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Fossil barnacles, the original GPS, help track ancient whale migrations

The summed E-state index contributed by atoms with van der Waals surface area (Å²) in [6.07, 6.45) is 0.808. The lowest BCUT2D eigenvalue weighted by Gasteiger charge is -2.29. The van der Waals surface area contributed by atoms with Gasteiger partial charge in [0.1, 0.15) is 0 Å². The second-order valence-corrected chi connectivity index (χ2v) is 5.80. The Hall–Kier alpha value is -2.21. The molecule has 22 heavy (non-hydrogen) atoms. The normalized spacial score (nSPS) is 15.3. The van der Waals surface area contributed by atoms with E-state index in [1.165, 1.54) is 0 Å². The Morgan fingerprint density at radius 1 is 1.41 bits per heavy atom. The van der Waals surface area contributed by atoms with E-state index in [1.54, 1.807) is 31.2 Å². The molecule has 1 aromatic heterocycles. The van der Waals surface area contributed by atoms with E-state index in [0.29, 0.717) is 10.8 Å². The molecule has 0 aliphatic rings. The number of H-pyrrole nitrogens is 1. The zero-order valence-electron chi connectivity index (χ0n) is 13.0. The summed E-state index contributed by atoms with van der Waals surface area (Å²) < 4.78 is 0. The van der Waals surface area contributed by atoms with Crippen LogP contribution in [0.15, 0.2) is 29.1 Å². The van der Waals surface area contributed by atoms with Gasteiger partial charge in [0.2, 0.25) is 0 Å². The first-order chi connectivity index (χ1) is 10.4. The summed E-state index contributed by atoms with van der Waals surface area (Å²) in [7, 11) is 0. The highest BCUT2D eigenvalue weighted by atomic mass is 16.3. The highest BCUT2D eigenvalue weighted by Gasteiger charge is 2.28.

Barnacles that hitch rides on the backs of humpback and gray whales not only record details about the whales' yearly travels, but also retain this information after they become fossilized. This helps scientists reconstruct the migrations of whale populations millions of years in the past, according to a new, National Science Foundation-funded study. Oxygen isotope ratios in barnacle shells change with ocean conditions and allow scientists to chart the migration of the host whale; for example, to warmer breeding grounds or colder feeding grounds. Now, marine paleobiologists have discovered that barnacles retain this information even after they fall off the whale, sink to the ocean bottom and become fossils. As a result, the travels of fossilized barnacles can serve as a proxy for the peregrinations of whales in the distant past, like GPS trackers from the Pleistocene. One surprise finding is that the coast of Panama has been a meeting ground for different subpopulations of humpback whales for at least 270,000 years, and still is today. Whales visit Panama from as far away as Antarctica and the Gulf of Alaska. This information about ancient migration will help scientists understand how migration patterns may have affected the evolution of whales over the past 3 to 5 million years; how these patterns changed with changing climate; and help predict how today's whales will adapt to the rapid climate change happening today.

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